I’d never heard of Swiss composer Frank Martin. And I knew nothing of his ‘secular oratorio’ Le vin herbé (1940).
So, when I knew I was going to the Schillertheater to see the Berlin Staatsoper’s new production of the piece tonight, I did a little homework. Not too much. I didn’t listen to the whole score on You Tube, because I wanted to come to the staged version of this Tristan-and-Isolde piece with my ideas clean and my mind open, both about the work – which, as an oratorio, was conceived as a concert piece before being translated (1948) to the stage – and its viability as theatre.
But I went to the opera-house in a slightly worried state of mind. Firstly, I’m wary of ‘rediscovered’ ‘cultish’ composers, and secondly, what I read about the work was unbearably pompous and ‘learned’: all about influences, and relationships, and minimalism and … nothing much about enjoyment or drama.
Well, I don’t know anything about Mons Martin’s relationships in the world of music. I went to a theatre to see a cantata (well, isn’t that a 'secular oratorio' in layman’s terms?) made to come to life as an ‘opera’.
And did it?
Well, we didn’t hear it all.
A scruffy man came into the orchestra at curtain time and told us (I think) that Isolde (Anna Prohaska) had a cold. So she left all her biggest singing out. Which made the whole thing rather lopsided.
So, what was the rest of the piece like? Some of its music was lovely. The narrative music and choral or ensemble bits in particular. Only Tristan (the vigorous Matthias Klink) has a big chunk of showy solo singing (although I presume Isolde would have had too) and … well, I preferred the choral parts.
I can see it would have been a very effective cantata, especially if you like the Pelleas and Melisande style of music. And I must say the score was given a splendid showing by the twelve young people who comprised the cast, and their mini-orchestra (conductor: Franck Ollu).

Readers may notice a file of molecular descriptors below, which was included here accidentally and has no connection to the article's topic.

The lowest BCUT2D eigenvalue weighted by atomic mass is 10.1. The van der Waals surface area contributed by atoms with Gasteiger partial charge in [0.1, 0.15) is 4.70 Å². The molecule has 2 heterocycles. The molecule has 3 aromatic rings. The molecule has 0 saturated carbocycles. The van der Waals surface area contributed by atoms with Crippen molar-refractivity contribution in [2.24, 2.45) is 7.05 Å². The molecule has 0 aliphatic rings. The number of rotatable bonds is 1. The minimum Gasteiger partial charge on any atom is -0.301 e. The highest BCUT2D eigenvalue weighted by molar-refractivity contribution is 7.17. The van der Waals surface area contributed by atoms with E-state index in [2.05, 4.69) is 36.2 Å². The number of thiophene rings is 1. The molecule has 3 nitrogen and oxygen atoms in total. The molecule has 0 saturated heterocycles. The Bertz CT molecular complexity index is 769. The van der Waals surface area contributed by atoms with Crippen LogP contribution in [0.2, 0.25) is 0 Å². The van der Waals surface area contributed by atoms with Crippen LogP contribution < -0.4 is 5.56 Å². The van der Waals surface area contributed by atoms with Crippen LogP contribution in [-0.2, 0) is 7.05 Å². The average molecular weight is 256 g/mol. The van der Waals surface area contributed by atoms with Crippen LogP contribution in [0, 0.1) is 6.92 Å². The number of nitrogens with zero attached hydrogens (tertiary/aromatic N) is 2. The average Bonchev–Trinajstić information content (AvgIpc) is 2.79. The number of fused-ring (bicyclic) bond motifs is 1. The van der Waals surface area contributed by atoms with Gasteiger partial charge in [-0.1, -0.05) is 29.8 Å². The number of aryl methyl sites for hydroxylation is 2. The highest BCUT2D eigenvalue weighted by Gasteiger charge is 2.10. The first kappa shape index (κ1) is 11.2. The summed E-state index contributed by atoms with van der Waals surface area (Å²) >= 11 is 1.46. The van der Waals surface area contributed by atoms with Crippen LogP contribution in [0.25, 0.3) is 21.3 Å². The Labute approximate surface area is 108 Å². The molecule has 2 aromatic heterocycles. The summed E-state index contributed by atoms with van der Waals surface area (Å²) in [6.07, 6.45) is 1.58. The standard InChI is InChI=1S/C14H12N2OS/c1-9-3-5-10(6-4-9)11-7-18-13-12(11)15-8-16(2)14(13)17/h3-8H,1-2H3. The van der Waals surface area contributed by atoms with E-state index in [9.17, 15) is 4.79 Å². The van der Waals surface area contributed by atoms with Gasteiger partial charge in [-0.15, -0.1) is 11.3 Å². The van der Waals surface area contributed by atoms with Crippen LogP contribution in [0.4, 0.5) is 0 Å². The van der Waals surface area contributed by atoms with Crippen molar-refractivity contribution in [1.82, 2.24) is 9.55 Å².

But the cantata, for me, does not make up into a satisfying or viable stage production. Certainly not in the Katie Mitchell production we saw tonight.
It seemed to be set throughout in a theatre back alley. Why? And the cast were all dressed in stylish black. Why? It was unobjectionable, but why?
And the direction didn’t solve one ounce of the problem of the episodic and narrative nature of the work. In fact, it underlined them: reducing the drama to furniture and linen being carried on and off and on and off the stage, and clothes being put on and off and on and off and on and off, until you saw the next round coming and could do little but dissolve in giggles.
In direct contrast to the show I saw last night – a staged version of the Brahms Requiem at Radialsystem – where the staging added to the effect of an inherently non-stage piece; tonight’s did nothing of the kind. Indeed, it almost detracted from it.
I shall dream, tonight, of beds and tables and hats and coats, when I should be dreaming of Tristan and Isolde.
And I honestly don’t think I’d have felt any differently if Isolde had sung for half an hour.
So Le vin herbé cantata I would happily listen to again. Le vin herbé stage opera – or whatever – once is enough.